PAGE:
How much does any one of us know?
Even the brightest, like a Hawking, an Einstein, or a Ross only knows a fraction of what can be known. Do we corporately even possess knowledge of 0.01% of what can be known of reality?
When it comes to knowledge, and our ongoing acquisition of it, defeasible reasoning is the play of the day. Defeasible reasoning is basically belief revision—necessitated because we know so very little about what can be known of the reality that surrounds us—a reality through which we navigate life despite our pervasive ignorance.
This concept and the following series of questions go much deeper than the apologetic tactic of trying to get an atheist to transition to an agnostic by asking him how much he thinks he knows of reality and what there is to know. Or by asking him how much the most intelligent person he is aware of might know about reality. One percent? One tenth of a percent? Even less? Then following up with the concept, that if there is 99% or 99.9% or greater percent unknown, isn’t it at least reasonable to consider that God may exist as part of that unknown reality?
There Is So Much More to Know!
In conjunction with considering our pervasive ignorance and the need for defeasible reasoning, I have been contemplating the ever-increasing, often surprising, and unimagined complexity of the human genome, its controlling epigenetic molecules and signals, the diversity and complexity of protein modifications (e.g., post-translational modifications, including information-bearing glycosylations), and the striking complexity of cellular systems, pathways, networks, and signaling mechanisms (biochemical, electrochemical, mechanotransduction, etc.). We collectively know quite a bit about many intricacies of well-studied genomes, signaling and regulatory molecules, protein modifications, cellular systems, and organismic development, but the extent of what we don’t yet know is so unimaginably more in regard to these things. I am overwhelmed at the complexity of these systems and wonder how long it will take us to unpack them.
Not a problem! That’s why scientists will have endless work to pursue. We continue to revise beliefs in small and sometimes large ways with every new scientific discovery.
Is It Bad? Or Is It Just Unknown Or Mismanaged?
Now consider this, what if it is only, or primarily, our lack of current knowledge that allows us to reach conclusions that one day might be considered false (like the percent of the human genome that is of functional relevance)? What if a lack of current knowledge also causes us to brand naturally occurring things—for instance, earthquakes, bacteria, and viruses—as evil or bad? What if a lack of knowledge and a failure of adequate management of nature allows bad manifestations and outcomes from an otherwise critically good creation?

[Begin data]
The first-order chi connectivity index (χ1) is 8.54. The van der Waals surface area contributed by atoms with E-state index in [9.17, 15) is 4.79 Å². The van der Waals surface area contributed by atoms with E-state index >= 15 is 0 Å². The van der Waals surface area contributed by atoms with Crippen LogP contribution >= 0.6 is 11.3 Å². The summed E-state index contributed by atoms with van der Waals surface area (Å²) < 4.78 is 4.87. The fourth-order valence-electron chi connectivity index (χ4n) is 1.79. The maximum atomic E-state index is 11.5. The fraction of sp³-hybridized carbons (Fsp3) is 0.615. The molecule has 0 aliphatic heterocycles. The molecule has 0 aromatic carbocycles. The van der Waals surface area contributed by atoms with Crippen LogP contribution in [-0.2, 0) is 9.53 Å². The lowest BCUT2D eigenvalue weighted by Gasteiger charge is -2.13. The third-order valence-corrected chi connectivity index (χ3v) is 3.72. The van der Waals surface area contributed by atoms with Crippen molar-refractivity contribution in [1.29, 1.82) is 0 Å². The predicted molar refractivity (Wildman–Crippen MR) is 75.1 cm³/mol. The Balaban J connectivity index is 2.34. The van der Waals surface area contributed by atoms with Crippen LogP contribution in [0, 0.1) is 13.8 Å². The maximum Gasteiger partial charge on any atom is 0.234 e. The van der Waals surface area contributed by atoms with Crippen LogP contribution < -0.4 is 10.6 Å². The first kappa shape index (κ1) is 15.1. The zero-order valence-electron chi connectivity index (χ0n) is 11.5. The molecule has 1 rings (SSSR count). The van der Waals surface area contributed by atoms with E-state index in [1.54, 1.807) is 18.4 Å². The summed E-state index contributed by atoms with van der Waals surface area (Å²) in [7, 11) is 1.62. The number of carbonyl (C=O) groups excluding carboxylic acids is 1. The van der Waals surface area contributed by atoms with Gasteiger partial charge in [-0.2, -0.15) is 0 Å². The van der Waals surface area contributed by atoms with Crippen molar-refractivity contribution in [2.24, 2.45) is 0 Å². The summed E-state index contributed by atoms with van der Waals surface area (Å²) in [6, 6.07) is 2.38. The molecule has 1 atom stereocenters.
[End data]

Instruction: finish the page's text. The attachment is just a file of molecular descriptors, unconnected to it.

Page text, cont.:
What if the ultimate function or purpose of a system is very good but obscured by ignorance beneath a veneer of “bad”—or of “somewhat good”? What if we judge something as mostly bad because of ignorance of the thing itself or ignorance leading to our mismanagement? Or what if bad things for individuals or society occur—neither by a failure to recognize something’s proper function nor lack of knowledge of how to rightly manage it—but by a failure to implement change for good due to competing reasons (such as immediate personal or corporate monetary gain)? In other words, even obviously good things can easily be bad under poor management.
Consider the three things I listed above. Earthquakes result from the movement of Earth’s crust (plate tectonics). Scientists have discovered that the movements of the continental plates are critical for recycling chemicals and nutrients and regulating global temperatures that sustain life on Earth. Likewise, we’ve discovered that the vast majority of life is single-celled life and that prokaryotes (like bacteria) are critical for maintaining the availability of key elements and organic molecules for higher organisms to live and thrive. Bacteria play key symbiotic roles in ecology and in organismal physiology and metabolism as well. And viruses—well, viruses are gems that keep Earth from being nothing more than a giant ball of bacteria and other single-celled masters of reproduction.
Plate tectonics keep our planet habitable. Bacteria critically contribute to biogeochemical and precipitation cycles as well as ecological harmony and organisms’ essential microbiomes. And viruses critically open ecological space for survival of higher organisms. All good, or at least more good than bad. But what if there is more, much more innate good to be discovered if we only persist in inquiry and examination?
What if we could predict when and where earthquakes would happen? What if we could harvest and store energy from earthquakes by developing a much deeper understanding of plate tectonics? What if, by hijacking bacterial immune systems or commandeering viruses as tools, we gain understanding and a capacity to manipulate cells in need of repair or removal? Scientists now have CRISPR, discovered in a bacterial immune system, to use as a versatile tool for managing crops, animals, and human disease. And we’ve engineered and employed viruses for delivering payloads for medical applications and in discovering the workings of our own cellular machinery and the molecular foundations for life.